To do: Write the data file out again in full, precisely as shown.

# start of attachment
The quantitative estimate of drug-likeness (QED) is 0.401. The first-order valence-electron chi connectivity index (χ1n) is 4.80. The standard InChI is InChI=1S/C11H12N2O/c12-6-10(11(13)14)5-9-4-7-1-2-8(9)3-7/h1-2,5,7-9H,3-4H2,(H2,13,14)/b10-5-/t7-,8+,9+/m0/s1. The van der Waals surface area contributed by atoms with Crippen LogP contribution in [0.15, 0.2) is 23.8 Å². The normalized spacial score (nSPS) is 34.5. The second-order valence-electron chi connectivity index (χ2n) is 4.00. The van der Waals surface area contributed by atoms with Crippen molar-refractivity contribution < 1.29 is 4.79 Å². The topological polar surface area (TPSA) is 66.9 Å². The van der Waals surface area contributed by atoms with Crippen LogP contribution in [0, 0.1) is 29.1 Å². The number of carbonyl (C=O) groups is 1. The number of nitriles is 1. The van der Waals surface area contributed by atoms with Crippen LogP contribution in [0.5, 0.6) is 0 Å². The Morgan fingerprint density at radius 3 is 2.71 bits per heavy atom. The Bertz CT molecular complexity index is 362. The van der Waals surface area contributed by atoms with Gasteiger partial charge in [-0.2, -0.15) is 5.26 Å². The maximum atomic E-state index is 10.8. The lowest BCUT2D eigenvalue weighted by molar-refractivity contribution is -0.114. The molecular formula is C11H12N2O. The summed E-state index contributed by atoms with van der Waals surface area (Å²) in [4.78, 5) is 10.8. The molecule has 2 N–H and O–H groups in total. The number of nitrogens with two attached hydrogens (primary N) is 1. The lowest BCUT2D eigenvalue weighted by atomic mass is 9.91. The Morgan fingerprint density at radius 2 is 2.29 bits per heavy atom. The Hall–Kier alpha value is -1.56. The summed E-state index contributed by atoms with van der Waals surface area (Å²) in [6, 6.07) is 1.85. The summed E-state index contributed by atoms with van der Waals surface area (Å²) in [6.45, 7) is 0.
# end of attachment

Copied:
The quantitative estimate of drug-likeness (QED) is 0.401. The first-order valence-electron chi connectivity index (χ1n) is 4.80. The standard InChI is InChI=1S/C11H12N2O/c12-6-10(11(13)14)5-9-4-7-1-2-8(9)3-7/h1-2,5,7-9H,3-4H2,(H2,13,14)/b10-5-/t7-,8+,9+/m0/s1. The van der Waals surface area contributed by atoms with Crippen LogP contribution in [0.15, 0.2) is 23.8 Å². The normalized spacial score (nSPS) is 34.5. The second-order valence-electron chi connectivity index (χ2n) is 4.00. The van der Waals surface area contributed by atoms with Crippen molar-refractivity contribution < 1.29 is 4.79 Å². The topological polar surface area (TPSA) is 66.9 Å². The van der Waals surface area contributed by atoms with Crippen LogP contribution in [0, 0.1) is 29.1 Å². The number of carbonyl (C=O) groups is 1. The number of nitriles is 1. The van der Waals surface area contributed by atoms with Crippen LogP contribution in [0.5, 0.6) is 0 Å². The Morgan fingerprint density at radius 3 is 2.71 bits per heavy atom. The Bertz CT molecular complexity index is 362. The van der Waals surface area contributed by atoms with Gasteiger partial charge in [-0.2, -0.15) is 5.26 Å². The maximum atomic E-state index is 10.8. The lowest BCUT2D eigenvalue weighted by molar-refractivity contribution is -0.114. The molecular formula is C11H12N2O. The summed E-state index contributed by atoms with van der Waals surface area (Å²) in [4.78, 5) is 10.8. The molecule has 2 N–H and O–H groups in total. The number of nitrogens with two attached hydrogens (primary N) is 1. The lowest BCUT2D eigenvalue weighted by atomic mass is 9.91. The Morgan fingerprint density at radius 2 is 2.29 bits per heavy atom. The Hall–Kier alpha value is -1.56. The summed E-state index contributed by atoms with van der Waals surface area (Å²) in [6, 6.07) is 1.85. The summed E-state index contributed by atoms with van der Waals surface area (Å²) in [6.45, 7) is 0.